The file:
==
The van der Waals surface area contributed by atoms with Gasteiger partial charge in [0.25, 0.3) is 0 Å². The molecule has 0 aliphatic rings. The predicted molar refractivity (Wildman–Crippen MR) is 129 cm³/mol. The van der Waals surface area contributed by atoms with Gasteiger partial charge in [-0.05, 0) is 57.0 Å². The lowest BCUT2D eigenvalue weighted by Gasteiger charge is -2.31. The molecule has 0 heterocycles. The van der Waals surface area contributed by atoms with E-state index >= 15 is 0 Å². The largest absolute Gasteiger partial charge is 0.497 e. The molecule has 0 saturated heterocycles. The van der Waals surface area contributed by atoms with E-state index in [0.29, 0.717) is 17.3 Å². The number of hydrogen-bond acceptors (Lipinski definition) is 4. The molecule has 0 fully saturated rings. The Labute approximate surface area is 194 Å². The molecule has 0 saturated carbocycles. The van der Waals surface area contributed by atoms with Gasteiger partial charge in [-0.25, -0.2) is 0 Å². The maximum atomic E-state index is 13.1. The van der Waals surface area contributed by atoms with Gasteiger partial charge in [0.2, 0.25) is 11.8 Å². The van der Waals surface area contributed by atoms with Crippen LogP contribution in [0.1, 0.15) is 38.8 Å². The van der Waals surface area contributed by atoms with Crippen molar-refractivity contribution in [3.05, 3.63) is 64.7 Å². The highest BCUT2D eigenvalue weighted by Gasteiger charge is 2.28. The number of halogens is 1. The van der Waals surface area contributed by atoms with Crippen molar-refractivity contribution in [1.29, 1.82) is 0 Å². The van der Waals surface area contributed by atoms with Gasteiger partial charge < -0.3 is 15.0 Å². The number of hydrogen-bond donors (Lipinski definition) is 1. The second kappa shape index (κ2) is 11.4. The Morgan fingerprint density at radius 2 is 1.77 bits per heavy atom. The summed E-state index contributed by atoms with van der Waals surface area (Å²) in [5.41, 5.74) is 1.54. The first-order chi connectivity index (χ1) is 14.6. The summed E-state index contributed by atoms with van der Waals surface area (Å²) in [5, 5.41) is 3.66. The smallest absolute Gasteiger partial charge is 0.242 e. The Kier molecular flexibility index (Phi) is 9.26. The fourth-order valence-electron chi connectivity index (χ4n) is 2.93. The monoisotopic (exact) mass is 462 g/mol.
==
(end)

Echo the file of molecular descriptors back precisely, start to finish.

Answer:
The van der Waals surface area contributed by atoms with Gasteiger partial charge in [0.25, 0.3) is 0 Å². The molecule has 0 aliphatic rings. The predicted molar refractivity (Wildman–Crippen MR) is 129 cm³/mol. The van der Waals surface area contributed by atoms with Gasteiger partial charge in [-0.05, 0) is 57.0 Å². The lowest BCUT2D eigenvalue weighted by Gasteiger charge is -2.31. The molecule has 0 heterocycles. The van der Waals surface area contributed by atoms with E-state index >= 15 is 0 Å². The largest absolute Gasteiger partial charge is 0.497 e. The molecule has 0 saturated heterocycles. The van der Waals surface area contributed by atoms with E-state index in [0.29, 0.717) is 17.3 Å². The number of hydrogen-bond acceptors (Lipinski definition) is 4. The molecule has 0 fully saturated rings. The Labute approximate surface area is 194 Å². The molecule has 0 saturated carbocycles. The van der Waals surface area contributed by atoms with Gasteiger partial charge in [-0.25, -0.2) is 0 Å². The maximum atomic E-state index is 13.1. The van der Waals surface area contributed by atoms with Gasteiger partial charge in [0.2, 0.25) is 11.8 Å². The van der Waals surface area contributed by atoms with Crippen LogP contribution in [0.1, 0.15) is 38.8 Å². The van der Waals surface area contributed by atoms with Crippen molar-refractivity contribution in [3.05, 3.63) is 64.7 Å². The highest BCUT2D eigenvalue weighted by Gasteiger charge is 2.28. The number of halogens is 1. The van der Waals surface area contributed by atoms with Crippen molar-refractivity contribution in [1.29, 1.82) is 0 Å². The van der Waals surface area contributed by atoms with Gasteiger partial charge < -0.3 is 15.0 Å². The number of hydrogen-bond donors (Lipinski definition) is 1. The second kappa shape index (κ2) is 11.4. The Morgan fingerprint density at radius 2 is 1.77 bits per heavy atom. The summed E-state index contributed by atoms with van der Waals surface area (Å²) in [5.41, 5.74) is 1.54. The first-order chi connectivity index (χ1) is 14.6. The summed E-state index contributed by atoms with van der Waals surface area (Å²) in [5, 5.41) is 3.66. The smallest absolute Gasteiger partial charge is 0.242 e. The Kier molecular flexibility index (Phi) is 9.26. The fourth-order valence-electron chi connectivity index (χ4n) is 2.93. The monoisotopic (exact) mass is 462 g/mol.